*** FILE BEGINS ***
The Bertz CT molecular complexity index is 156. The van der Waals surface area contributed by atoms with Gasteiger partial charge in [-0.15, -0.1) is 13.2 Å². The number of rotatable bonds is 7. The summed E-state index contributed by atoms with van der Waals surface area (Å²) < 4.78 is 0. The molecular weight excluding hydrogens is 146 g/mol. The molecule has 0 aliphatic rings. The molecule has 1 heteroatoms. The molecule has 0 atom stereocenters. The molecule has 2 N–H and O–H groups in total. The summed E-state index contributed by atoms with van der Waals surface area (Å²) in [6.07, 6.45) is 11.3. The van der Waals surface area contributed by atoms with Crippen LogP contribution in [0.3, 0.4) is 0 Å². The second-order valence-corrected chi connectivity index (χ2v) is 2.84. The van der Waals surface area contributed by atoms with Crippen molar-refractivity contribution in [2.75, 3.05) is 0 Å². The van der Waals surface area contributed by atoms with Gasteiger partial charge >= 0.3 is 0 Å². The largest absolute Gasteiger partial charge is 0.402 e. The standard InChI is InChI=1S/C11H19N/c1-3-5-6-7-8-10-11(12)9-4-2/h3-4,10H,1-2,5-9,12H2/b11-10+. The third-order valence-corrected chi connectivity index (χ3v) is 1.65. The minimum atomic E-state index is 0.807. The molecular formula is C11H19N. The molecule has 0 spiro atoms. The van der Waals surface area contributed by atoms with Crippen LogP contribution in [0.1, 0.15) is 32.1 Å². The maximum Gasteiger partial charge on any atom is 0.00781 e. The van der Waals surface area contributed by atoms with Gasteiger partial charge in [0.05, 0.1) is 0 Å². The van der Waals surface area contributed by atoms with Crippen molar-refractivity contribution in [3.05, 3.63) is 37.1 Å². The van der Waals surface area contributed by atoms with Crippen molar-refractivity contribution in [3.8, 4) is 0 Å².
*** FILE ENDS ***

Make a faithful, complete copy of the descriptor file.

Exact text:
The Bertz CT molecular complexity index is 156. The van der Waals surface area contributed by atoms with Gasteiger partial charge in [-0.15, -0.1) is 13.2 Å². The number of rotatable bonds is 7. The summed E-state index contributed by atoms with van der Waals surface area (Å²) < 4.78 is 0. The molecular weight excluding hydrogens is 146 g/mol. The molecule has 0 aliphatic rings. The molecule has 1 heteroatoms. The molecule has 0 atom stereocenters. The molecule has 2 N–H and O–H groups in total. The summed E-state index contributed by atoms with van der Waals surface area (Å²) in [6.07, 6.45) is 11.3. The van der Waals surface area contributed by atoms with Crippen LogP contribution in [0.3, 0.4) is 0 Å². The second-order valence-corrected chi connectivity index (χ2v) is 2.84. The van der Waals surface area contributed by atoms with Crippen molar-refractivity contribution in [2.75, 3.05) is 0 Å². The van der Waals surface area contributed by atoms with Gasteiger partial charge >= 0.3 is 0 Å². The largest absolute Gasteiger partial charge is 0.402 e. The standard InChI is InChI=1S/C11H19N/c1-3-5-6-7-8-10-11(12)9-4-2/h3-4,10H,1-2,5-9,12H2/b11-10+. The third-order valence-corrected chi connectivity index (χ3v) is 1.65. The minimum atomic E-state index is 0.807. The molecular formula is C11H19N. The molecule has 0 spiro atoms. The van der Waals surface area contributed by atoms with Crippen LogP contribution in [0.1, 0.15) is 32.1 Å². The maximum Gasteiger partial charge on any atom is 0.00781 e. The van der Waals surface area contributed by atoms with Gasteiger partial charge in [0.05, 0.1) is 0 Å². The van der Waals surface area contributed by atoms with Crippen molar-refractivity contribution in [3.05, 3.63) is 37.1 Å². The van der Waals surface area contributed by atoms with Crippen molar-refractivity contribution in [3.8, 4) is 0 Å².